The annual flower parade in Medellín, known as Feria de la Flores turned 60 last month. The highlight of the event was the traditional Desfile de Silleteros, when 500 flower growers from Antioquia carried on their backs heavy tableaux depicting colourful iconography made from roses, carnations, and other flowers native to this mountainous region.
The sillete, which in English means chair, dates back to the early 19th century as a mode of transporting travelers and goods across diffcult terrain. The sturdy men who would hire out a chair strapped to their backs became known as “paseros” and helped the exploration and settlement of western Antioquia with the Pacific coast. In 1802, German explorer and scientist Alexander Von Humboldt documented the role of paseros in the Chocó region during his travels.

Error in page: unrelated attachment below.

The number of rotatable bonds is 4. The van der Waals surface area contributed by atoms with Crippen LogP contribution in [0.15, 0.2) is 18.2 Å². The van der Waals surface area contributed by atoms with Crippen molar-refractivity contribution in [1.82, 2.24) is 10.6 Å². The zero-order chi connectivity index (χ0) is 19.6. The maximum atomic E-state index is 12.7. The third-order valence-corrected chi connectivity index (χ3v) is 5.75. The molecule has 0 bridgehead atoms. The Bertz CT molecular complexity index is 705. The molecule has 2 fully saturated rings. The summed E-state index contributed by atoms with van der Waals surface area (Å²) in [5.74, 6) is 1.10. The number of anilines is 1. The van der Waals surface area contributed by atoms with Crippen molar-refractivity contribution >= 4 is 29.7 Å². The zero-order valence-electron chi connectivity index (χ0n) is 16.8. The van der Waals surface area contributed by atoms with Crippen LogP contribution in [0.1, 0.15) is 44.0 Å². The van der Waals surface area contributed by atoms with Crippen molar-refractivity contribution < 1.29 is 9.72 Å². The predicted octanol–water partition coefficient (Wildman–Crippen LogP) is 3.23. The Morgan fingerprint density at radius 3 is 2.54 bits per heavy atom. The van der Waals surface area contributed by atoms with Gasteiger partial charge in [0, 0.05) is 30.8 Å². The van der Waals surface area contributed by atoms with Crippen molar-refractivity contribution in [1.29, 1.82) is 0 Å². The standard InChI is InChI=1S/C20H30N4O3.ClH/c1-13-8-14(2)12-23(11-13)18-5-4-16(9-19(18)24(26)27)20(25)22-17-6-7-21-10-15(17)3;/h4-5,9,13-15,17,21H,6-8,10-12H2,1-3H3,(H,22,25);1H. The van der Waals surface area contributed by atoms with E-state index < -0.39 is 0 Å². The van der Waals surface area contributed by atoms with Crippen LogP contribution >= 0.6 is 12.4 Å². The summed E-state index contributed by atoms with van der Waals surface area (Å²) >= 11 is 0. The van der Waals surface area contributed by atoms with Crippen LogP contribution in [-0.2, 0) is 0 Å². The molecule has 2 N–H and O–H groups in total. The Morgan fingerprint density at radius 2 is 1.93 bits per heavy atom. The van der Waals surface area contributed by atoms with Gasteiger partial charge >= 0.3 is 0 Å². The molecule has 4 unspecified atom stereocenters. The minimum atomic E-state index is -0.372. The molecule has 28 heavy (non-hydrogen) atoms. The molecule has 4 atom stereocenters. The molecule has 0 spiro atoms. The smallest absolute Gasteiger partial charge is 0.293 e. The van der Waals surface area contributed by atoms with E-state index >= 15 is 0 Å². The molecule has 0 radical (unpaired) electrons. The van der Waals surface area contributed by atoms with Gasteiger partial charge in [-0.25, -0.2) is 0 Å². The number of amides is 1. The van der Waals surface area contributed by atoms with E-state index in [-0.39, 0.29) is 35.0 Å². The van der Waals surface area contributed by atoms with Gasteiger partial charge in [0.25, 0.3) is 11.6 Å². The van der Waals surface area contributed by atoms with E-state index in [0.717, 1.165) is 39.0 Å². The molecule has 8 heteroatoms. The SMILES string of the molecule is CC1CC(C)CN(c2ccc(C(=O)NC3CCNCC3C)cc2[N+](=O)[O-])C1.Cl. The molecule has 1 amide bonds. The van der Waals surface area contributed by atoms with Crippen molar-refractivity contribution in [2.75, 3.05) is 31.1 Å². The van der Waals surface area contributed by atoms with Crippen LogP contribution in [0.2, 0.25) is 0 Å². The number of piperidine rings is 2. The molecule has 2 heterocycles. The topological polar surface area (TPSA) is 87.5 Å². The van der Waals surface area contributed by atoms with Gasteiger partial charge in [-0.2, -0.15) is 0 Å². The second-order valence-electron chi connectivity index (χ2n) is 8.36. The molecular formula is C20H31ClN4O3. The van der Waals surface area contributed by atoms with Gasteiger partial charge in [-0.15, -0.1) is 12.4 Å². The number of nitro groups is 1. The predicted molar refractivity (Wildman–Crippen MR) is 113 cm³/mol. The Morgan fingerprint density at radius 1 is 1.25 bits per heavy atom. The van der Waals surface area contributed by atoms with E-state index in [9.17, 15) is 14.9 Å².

The sillete was also used on mules and horses when muleteers – arrieros – moved across the central cordillera guiding their pack animals to remote communities. The arrival of coffee and the region’s most important agricultural product, immortalized arriero culture and its historical role in the colonization of the department.
With the industrialization of a new Republic, the muleteers were replaced by rail and road transport, yet their status within the social context of paisas (term used to describe the people of Antioquia), has been elevated to almost mythical status, and reflected in popular traditions such a yearly flower festival which draws tourists to Colombia’s second largest city from the four corners of the world.